Molded by frequent viewings of travel shows and food-centered TV programs hosted by celebrity chefs, foodies are everywhere these days.

They sometimes scour whole states, countries and continents looking for the best places to eat; a dining experience that’s unique and noteworthy and enjoyable enough to recommend to their friends and family members if they just so happen to come across these particular restaurants through various circumstances. Notable eateries can be found just about anywhere.

Yes, even Sioux City. Just ask Adrian Kolbo.

The event producer at Visit Sioux City, Tyson Events Center and Orpheum Theatre is the tour guide, host and taste-tester of Visit Sioux City’s latest web series called Sioux City Foodie.

The videos -- which were first released in June -- serve to “highlight the time-tested, trusted and locally-touted food spots that one might not want to miss when visiting,” according to a series description on the Visit Sioux City website.

With a camera crew led by Christopher Simons at Diesel Pictures, Kolbo sets out to local restaurants like Pierce Street Coffee Works and The Diving Elk to discuss and indulge in a few menu items.

The first episode in the web series released on YouTube and Facebook depicts Pierce Street Coffee Works owner Ron Johns serving Kolbo The Big Apple sandwich (cranberry sauce, mayonnaise, smoked turkey, Swiss cheese, red onion, lettuce and Granny Smith apple wedges), a Curry Chicken Salad Salad, an iced cappuccino and a slice of White Velvet Raspberry Cake with butter cream frosting.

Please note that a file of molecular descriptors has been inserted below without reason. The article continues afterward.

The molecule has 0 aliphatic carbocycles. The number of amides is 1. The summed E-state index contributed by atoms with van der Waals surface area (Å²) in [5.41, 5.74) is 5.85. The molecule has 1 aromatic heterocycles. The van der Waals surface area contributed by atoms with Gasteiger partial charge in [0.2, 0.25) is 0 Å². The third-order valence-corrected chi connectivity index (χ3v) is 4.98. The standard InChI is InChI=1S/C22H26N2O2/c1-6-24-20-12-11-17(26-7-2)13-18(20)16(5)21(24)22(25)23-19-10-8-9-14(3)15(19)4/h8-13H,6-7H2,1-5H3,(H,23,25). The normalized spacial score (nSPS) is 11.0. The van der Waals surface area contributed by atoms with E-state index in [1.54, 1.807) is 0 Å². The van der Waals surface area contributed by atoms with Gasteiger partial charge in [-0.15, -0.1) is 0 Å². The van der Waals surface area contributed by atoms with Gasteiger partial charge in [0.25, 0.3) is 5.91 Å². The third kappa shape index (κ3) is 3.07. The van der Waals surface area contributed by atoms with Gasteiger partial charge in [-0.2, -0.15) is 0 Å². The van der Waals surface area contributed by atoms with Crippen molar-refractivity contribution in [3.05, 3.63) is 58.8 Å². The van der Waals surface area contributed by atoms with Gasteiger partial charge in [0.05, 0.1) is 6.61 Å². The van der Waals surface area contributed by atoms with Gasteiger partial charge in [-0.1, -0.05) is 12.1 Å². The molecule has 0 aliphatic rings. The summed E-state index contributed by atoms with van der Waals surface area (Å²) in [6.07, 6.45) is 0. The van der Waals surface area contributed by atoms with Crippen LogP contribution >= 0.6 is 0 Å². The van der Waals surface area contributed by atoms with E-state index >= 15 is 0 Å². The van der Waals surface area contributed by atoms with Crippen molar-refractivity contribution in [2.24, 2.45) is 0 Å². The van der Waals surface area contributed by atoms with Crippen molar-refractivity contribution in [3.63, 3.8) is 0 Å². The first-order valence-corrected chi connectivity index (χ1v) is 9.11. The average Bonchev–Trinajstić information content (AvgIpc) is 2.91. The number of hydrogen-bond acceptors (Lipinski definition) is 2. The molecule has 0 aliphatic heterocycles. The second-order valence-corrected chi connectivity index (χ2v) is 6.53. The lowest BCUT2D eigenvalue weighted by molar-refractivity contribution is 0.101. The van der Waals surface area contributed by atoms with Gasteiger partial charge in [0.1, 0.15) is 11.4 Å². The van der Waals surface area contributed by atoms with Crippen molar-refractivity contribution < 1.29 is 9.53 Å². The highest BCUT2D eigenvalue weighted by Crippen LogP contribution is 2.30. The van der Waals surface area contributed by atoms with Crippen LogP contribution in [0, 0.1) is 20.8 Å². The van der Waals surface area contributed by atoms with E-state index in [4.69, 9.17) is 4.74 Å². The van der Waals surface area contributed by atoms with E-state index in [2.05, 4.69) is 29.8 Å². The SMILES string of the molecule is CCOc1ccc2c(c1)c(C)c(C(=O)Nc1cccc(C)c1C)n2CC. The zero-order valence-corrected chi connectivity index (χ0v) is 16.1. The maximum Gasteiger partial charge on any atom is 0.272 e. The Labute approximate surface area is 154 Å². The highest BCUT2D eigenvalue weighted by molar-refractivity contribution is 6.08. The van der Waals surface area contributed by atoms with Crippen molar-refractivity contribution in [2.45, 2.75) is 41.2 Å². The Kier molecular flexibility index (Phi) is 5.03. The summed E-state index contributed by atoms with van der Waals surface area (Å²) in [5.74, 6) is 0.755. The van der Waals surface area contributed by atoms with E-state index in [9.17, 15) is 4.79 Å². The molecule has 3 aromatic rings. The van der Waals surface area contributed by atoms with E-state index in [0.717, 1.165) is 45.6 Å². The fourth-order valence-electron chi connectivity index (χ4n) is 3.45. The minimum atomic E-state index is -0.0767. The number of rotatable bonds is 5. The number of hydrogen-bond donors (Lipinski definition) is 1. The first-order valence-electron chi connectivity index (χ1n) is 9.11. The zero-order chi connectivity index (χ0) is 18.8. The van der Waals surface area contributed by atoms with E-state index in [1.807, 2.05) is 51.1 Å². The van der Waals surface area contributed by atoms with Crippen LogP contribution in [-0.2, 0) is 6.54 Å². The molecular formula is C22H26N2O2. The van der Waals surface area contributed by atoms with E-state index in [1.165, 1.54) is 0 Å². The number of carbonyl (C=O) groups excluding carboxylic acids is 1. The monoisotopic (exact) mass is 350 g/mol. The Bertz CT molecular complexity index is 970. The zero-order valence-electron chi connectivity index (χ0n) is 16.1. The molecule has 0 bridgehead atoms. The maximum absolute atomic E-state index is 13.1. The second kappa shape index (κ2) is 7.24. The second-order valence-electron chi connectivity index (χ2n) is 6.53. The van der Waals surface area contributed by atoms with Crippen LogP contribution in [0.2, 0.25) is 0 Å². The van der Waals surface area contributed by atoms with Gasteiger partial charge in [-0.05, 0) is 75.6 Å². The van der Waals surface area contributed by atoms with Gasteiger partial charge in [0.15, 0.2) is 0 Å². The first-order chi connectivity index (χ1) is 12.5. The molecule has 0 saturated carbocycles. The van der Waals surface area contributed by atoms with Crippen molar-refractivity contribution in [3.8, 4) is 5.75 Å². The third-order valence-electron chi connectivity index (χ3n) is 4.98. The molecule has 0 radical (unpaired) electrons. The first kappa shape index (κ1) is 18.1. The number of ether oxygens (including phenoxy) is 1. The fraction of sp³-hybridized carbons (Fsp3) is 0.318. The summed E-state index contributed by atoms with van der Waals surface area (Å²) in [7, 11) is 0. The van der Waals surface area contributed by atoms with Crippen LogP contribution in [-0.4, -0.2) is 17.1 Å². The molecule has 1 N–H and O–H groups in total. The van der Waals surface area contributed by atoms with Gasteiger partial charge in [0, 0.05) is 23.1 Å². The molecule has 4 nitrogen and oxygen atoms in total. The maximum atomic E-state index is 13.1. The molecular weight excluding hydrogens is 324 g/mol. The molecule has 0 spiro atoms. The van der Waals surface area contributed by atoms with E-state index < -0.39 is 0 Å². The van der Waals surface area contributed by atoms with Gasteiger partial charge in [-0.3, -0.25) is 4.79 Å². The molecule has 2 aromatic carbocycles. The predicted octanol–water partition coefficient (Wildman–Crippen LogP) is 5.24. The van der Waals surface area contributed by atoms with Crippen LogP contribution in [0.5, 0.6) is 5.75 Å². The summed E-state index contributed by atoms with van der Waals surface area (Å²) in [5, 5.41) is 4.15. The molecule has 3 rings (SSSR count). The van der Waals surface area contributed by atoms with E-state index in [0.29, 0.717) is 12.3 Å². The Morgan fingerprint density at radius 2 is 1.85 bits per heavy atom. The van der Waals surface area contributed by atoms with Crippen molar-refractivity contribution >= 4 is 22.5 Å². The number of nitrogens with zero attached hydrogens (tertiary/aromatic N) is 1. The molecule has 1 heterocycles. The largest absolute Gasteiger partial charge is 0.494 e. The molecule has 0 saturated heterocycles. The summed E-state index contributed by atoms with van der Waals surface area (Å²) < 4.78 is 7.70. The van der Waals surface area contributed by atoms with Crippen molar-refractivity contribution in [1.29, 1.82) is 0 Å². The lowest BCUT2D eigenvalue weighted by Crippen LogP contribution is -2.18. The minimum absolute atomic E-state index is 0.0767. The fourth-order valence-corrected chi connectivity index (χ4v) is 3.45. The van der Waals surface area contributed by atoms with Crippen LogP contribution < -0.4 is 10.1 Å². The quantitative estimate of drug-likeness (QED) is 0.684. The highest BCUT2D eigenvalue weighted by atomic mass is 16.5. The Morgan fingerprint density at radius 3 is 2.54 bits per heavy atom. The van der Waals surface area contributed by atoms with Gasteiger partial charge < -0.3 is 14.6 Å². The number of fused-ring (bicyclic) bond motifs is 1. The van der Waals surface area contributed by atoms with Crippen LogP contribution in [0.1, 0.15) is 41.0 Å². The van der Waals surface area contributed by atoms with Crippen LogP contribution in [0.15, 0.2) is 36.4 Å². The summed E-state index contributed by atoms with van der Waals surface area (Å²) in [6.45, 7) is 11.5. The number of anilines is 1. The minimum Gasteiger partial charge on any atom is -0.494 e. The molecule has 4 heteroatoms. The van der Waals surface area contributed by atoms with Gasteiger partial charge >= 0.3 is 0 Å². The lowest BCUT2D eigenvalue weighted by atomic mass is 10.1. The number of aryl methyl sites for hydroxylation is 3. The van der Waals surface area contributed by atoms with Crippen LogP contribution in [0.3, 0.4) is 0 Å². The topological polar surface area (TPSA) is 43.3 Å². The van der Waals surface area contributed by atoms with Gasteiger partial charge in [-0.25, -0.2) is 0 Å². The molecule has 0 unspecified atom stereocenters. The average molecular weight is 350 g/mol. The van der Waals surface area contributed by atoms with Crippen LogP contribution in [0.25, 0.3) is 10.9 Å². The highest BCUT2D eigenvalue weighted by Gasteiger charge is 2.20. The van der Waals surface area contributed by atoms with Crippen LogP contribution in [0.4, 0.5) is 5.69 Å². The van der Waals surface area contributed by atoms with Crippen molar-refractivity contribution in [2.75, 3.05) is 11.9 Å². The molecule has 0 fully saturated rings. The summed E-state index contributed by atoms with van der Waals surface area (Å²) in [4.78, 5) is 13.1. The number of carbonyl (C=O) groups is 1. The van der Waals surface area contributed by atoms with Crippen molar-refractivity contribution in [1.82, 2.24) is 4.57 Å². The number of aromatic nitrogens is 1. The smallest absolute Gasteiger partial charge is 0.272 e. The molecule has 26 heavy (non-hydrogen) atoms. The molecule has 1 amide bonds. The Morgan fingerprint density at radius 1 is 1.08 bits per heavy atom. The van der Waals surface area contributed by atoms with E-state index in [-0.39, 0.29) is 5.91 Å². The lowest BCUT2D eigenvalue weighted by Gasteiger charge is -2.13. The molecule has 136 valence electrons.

In contrast to the long-established Pierce Street Coffee Works -- which was been serving customers since 1994 -- Kolbo’s second venture featured The Diving Elk, a downtown gastropub that opened in 2015. There, Kolbo sat down with owner C.J. Perera and enjoyed a meal of Goat Cheese Fondue topped with goat horn peppers as well as the House Burger (a blend of brisket, short rib and chuck on a brioche bun with Tillamook cheddar, red onion, a special sauce and a dijonnaise) and a Boozy Peach Pie Sundae. He washed it all down with a Golden Nugget IPA by Toppling Goliath Brewing Company and a Vieux Carre Cocktail made by bartender Austin Foster.

More Sioux City Foodie videos are expected to be uploaded about once a month, Kolbo said. Three restaurants have been filmed so far with five more approved works to be organized later on. Responses on social media have been positive thus far. The latest video spotlighting The Diving Elk’s menu has garnered 15,000 views and 98 shares on Facebook.

“As a function of tourism in Sioux City, we’re eager to not only promote local restaurants and local fare to people that want to come to Sioux City to visit, but also highlight some of these awesome spots,” said Kolbo. “It’s all about the rankings and what the public thinks about their food and the experience of dining there. Based on that, we’re going to slowly work our way through some of these places.”

Kolbo came up with the concept for the Sioux City Foodie web series some time ago. He first created a Sioux City Foodie Instagram handle with the intention of sharing photos of and promoting local food. But with the popularity of gastro-tourism -- what is essentially “food tourism,” in which people travel to different locations motivated by a specific area’s food experiences -- Kolbo thought of another way to inform visitors outside of Sioux City of the culinary experiences awaiting them in the tri-state area.

“They’re planning out their trip not just for the event that they’re going to,” said Kolbo. “They want to know where they should eat. And they are eager to see photos and experiences from other people that not only just show them the food in the photo, but tell them where it’s at, what should be paired with it [and] why they should enjoy it.”